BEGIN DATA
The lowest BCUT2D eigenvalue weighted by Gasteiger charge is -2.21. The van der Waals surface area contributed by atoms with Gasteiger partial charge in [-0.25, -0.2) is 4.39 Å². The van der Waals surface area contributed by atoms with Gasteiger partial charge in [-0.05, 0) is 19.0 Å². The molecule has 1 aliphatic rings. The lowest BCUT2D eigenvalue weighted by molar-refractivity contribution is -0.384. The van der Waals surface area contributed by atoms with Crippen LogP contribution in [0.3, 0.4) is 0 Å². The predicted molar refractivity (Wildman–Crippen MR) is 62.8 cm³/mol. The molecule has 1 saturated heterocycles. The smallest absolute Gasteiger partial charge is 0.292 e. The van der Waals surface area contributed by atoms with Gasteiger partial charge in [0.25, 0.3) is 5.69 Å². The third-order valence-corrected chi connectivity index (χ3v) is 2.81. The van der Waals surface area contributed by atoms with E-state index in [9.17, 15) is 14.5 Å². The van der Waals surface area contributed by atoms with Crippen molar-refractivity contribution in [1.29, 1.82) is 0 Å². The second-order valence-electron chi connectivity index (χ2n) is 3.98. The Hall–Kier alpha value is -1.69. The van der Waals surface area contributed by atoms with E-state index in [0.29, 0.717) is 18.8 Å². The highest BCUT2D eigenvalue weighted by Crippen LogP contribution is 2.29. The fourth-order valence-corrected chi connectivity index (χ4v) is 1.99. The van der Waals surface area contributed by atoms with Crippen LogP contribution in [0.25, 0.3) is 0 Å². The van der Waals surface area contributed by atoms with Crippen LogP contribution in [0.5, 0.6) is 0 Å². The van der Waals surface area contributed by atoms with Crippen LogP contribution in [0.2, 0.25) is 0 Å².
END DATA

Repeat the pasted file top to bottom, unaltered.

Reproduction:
The lowest BCUT2D eigenvalue weighted by Gasteiger charge is -2.21. The van der Waals surface area contributed by atoms with Gasteiger partial charge in [-0.25, -0.2) is 4.39 Å². The van der Waals surface area contributed by atoms with Gasteiger partial charge in [-0.05, 0) is 19.0 Å². The molecule has 1 aliphatic rings. The lowest BCUT2D eigenvalue weighted by molar-refractivity contribution is -0.384. The van der Waals surface area contributed by atoms with Crippen LogP contribution in [0.3, 0.4) is 0 Å². The predicted molar refractivity (Wildman–Crippen MR) is 62.8 cm³/mol. The molecule has 1 saturated heterocycles. The smallest absolute Gasteiger partial charge is 0.292 e. The van der Waals surface area contributed by atoms with Gasteiger partial charge in [0.25, 0.3) is 5.69 Å². The third-order valence-corrected chi connectivity index (χ3v) is 2.81. The van der Waals surface area contributed by atoms with E-state index in [9.17, 15) is 14.5 Å². The van der Waals surface area contributed by atoms with Crippen molar-refractivity contribution in [1.29, 1.82) is 0 Å². The second-order valence-electron chi connectivity index (χ2n) is 3.98. The Hall–Kier alpha value is -1.69. The van der Waals surface area contributed by atoms with E-state index in [0.29, 0.717) is 18.8 Å². The highest BCUT2D eigenvalue weighted by Crippen LogP contribution is 2.29. The fourth-order valence-corrected chi connectivity index (χ4v) is 1.99. The van der Waals surface area contributed by atoms with Crippen LogP contribution in [0.25, 0.3) is 0 Å². The van der Waals surface area contributed by atoms with Crippen LogP contribution in [0.5, 0.6) is 0 Å². The van der Waals surface area contributed by atoms with Crippen LogP contribution in [0.2, 0.25) is 0 Å².